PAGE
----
Sometimes, we have hidden failures in our organisation. And if they’re not discovered, you will find yourself dealing with a pile of problems later on. To prevent hidden failures from happening, you must first understand what they are.
Let me explain what a hidden failure is in more detail.
A hidden failure is a functional failure that is NOT evident under normal operating circumstances. Often they occur on their own, and are only revealed after another failure or event occurs. You normally see hidden failures as a result of standby functions and protective functions—both of which aren’t used under normal conditions. To illustrate them better, here are some simple examples:
Hidden failures from standby functions
First, let’s have a look at two common pump configurations.
Configuration one is a standalone setup where we have pump A, and that’s it. So when pump A fails, it’s pretty obvious because we’re going to have no flow. This is an evident failure. And it’s very easy to notice. The other configuration is a duty-standby setup.
Pump B is our duty pump, and runs during normal operating conditions. And the standby pump, pump C, only runs when pump B is down (failed or is undergoing maintenance). Now…
Failure of pump B would be evident because pump C would have started, right? So we’ll know immediately. However…
If our standby pump, pump C, has failed, we wouldn’t know. Because, under normal operating circumstances, we would have our duty pump, pump B, running. And pump C could be sitting there in a failed state for a long time. We would only find out if pump B failed and pump C didn’t start on demand….
…or if we started pump C as part of a routine maintenance task. So, when pump C is unable to start, that is a hidden failure.
Hidden failures from protective functions
Let’s have a look at a second example. Here, we have three types of valves:
The control valve is used to regulate a downstream pressure. If that control valve fails to control the pressure, the failure will be evident because the pressure is going to rise. However, if the solenoid in the emergency shutdown valve has seized, we would not know about that during normal operation. We would only find out if the control valve failed to control pressure.
Our pressure exceeds the trip limit, and then the emergency shutdown valve is expected to close, but it doesn’t. So that is clearly a hidden failure.
Now, when that emergency shutdown valve fails to close, the pressure continues to increase, because our control valve is still not controlling the pressure, and the shutdown valve hasn’t locked in the pressure. So now we need to rely on our pressure relief valve to relieve the excess pressure to make sure our pipe doesn’t rupture. But what if the pressure relief valve is stuck because it’s actually a very fouling operating environment?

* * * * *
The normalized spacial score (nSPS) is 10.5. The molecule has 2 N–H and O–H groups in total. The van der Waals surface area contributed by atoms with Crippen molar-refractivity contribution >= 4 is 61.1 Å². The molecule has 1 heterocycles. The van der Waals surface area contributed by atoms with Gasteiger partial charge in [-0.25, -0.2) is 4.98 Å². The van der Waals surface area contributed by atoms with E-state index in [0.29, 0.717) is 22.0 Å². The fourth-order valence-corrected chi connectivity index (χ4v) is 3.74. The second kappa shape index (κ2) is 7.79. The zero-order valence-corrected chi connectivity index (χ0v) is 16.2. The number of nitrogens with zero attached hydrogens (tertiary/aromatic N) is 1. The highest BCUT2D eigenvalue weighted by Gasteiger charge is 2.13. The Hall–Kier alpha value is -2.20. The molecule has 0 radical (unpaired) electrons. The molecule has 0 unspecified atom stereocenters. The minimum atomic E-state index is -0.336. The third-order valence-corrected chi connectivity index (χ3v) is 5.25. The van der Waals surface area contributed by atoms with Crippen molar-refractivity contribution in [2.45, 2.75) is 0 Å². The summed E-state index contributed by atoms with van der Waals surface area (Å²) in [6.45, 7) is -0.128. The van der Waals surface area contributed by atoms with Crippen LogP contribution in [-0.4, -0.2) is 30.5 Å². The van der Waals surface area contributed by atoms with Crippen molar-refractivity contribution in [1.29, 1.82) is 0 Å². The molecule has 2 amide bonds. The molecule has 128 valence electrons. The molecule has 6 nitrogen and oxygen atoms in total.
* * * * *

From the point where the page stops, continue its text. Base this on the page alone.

We would not know about that either until we expected the pressure relief valve to operate, but it doesn’t. If left alone, you’ll have a ruptured pipe on your hands. Now, you can see how important it is to prevent hidden failures. Now the question is…
How do you deal with hidden failures? Here’s the good news…
There’s an easy way to handle hidden failures. It’s a type of Preventive Maintenance, called Failure Finding Maintenance.
Failure Finding Maintenance
A failure finding task is really just a functional test, like starting that standby pump, or stroking that emergency shutdown valve, or testing any pressure trip transmitter to see whether it’s actually going to function when required. And if you can’t find an effective failure finding tasks, then you basically need to consider redesign.
It’s something I talk about more inside my new course: PM100: Developing and Improving Preventive Maintenance Programs, where we touch on RCM and preventive maintenance optimization.
If you want to learn how to develop and improve your Preventive Maintenance Programs so you have a system in place to deal with these hidden failures, then this course is for you. Inside the course, we will teach you HOW to prevent hidden failures from occurring using failure finding maintenance.
Not only that, the course focuses on teaching you the principles and practices you need to achieve higher reliability and availability whilst doing LESS maintenance. Poor PM programs waste time and money, do not effectively address failures, and drive our organisations into a reactive, fire-fighting culture.
In the meantime, you can learn more about preventive maintenance by reading this article on the
9 Principles of a modern preventive maintenance program.